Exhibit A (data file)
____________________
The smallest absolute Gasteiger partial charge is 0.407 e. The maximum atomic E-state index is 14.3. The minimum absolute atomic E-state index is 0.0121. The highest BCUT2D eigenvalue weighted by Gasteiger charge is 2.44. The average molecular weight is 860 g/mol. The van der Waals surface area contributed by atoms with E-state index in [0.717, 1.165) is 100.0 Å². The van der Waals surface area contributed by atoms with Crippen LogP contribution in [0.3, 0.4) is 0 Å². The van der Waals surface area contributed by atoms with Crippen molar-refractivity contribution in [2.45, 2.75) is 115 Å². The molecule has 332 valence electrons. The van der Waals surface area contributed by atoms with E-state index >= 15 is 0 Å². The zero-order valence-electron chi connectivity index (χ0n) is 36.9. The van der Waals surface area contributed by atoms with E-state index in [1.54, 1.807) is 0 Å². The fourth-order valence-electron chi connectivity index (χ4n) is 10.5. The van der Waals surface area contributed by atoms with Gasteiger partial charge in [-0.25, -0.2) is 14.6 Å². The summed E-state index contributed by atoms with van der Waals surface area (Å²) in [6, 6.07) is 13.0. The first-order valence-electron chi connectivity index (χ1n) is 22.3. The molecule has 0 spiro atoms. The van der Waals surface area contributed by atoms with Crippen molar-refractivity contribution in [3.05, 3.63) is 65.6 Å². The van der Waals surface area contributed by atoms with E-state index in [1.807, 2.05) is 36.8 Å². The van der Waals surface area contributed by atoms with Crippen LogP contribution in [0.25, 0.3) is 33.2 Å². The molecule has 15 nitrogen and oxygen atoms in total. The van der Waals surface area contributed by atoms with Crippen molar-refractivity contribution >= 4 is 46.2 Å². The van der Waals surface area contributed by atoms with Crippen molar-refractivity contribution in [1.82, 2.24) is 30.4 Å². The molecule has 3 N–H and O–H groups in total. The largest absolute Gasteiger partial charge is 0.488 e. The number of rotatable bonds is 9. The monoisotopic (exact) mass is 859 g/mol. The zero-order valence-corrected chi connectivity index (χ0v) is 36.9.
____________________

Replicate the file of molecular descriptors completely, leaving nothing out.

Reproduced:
The smallest absolute Gasteiger partial charge is 0.407 e. The maximum atomic E-state index is 14.3. The minimum absolute atomic E-state index is 0.0121. The highest BCUT2D eigenvalue weighted by Gasteiger charge is 2.44. The average molecular weight is 860 g/mol. The van der Waals surface area contributed by atoms with E-state index in [0.717, 1.165) is 100.0 Å². The van der Waals surface area contributed by atoms with Crippen LogP contribution in [0.3, 0.4) is 0 Å². The van der Waals surface area contributed by atoms with Crippen molar-refractivity contribution in [2.45, 2.75) is 115 Å². The molecule has 332 valence electrons. The van der Waals surface area contributed by atoms with E-state index >= 15 is 0 Å². The zero-order valence-electron chi connectivity index (χ0n) is 36.9. The van der Waals surface area contributed by atoms with E-state index in [1.54, 1.807) is 0 Å². The fourth-order valence-electron chi connectivity index (χ4n) is 10.5. The van der Waals surface area contributed by atoms with Gasteiger partial charge in [-0.25, -0.2) is 14.6 Å². The summed E-state index contributed by atoms with van der Waals surface area (Å²) in [6, 6.07) is 13.0. The first-order valence-electron chi connectivity index (χ1n) is 22.3. The molecule has 0 spiro atoms. The van der Waals surface area contributed by atoms with Crippen molar-refractivity contribution in [3.05, 3.63) is 65.6 Å². The van der Waals surface area contributed by atoms with E-state index in [1.807, 2.05) is 36.8 Å². The van der Waals surface area contributed by atoms with Crippen LogP contribution in [0.25, 0.3) is 33.2 Å². The molecule has 15 nitrogen and oxygen atoms in total. The van der Waals surface area contributed by atoms with Crippen molar-refractivity contribution >= 4 is 46.2 Å². The van der Waals surface area contributed by atoms with Crippen molar-refractivity contribution in [1.82, 2.24) is 30.4 Å². The molecule has 3 N–H and O–H groups in total. The largest absolute Gasteiger partial charge is 0.488 e. The number of rotatable bonds is 9. The monoisotopic (exact) mass is 859 g/mol. The zero-order valence-corrected chi connectivity index (χ0v) is 36.9.